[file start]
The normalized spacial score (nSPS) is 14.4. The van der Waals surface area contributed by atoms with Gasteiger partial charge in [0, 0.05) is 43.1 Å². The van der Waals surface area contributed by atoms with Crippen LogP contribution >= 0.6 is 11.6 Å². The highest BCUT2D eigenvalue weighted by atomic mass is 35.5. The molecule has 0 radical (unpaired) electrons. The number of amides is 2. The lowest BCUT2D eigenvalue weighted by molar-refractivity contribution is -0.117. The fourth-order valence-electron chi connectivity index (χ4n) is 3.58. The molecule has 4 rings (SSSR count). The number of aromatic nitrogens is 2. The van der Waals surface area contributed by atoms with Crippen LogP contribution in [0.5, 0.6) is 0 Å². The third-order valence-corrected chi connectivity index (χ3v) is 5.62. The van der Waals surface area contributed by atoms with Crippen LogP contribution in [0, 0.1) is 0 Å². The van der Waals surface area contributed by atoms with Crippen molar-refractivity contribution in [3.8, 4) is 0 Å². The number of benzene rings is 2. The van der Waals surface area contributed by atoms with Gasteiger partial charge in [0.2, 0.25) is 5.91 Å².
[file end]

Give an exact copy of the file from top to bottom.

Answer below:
The normalized spacial score (nSPS) is 14.4. The van der Waals surface area contributed by atoms with Gasteiger partial charge in [0, 0.05) is 43.1 Å². The van der Waals surface area contributed by atoms with Crippen LogP contribution >= 0.6 is 11.6 Å². The highest BCUT2D eigenvalue weighted by atomic mass is 35.5. The molecule has 0 radical (unpaired) electrons. The number of amides is 2. The lowest BCUT2D eigenvalue weighted by molar-refractivity contribution is -0.117. The fourth-order valence-electron chi connectivity index (χ4n) is 3.58. The molecule has 4 rings (SSSR count). The number of aromatic nitrogens is 2. The van der Waals surface area contributed by atoms with Crippen LogP contribution in [0.5, 0.6) is 0 Å². The third-order valence-corrected chi connectivity index (χ3v) is 5.62. The van der Waals surface area contributed by atoms with Crippen LogP contribution in [0, 0.1) is 0 Å². The van der Waals surface area contributed by atoms with Crippen molar-refractivity contribution in [3.8, 4) is 0 Å². The number of benzene rings is 2. The van der Waals surface area contributed by atoms with Gasteiger partial charge in [0.2, 0.25) is 5.91 Å².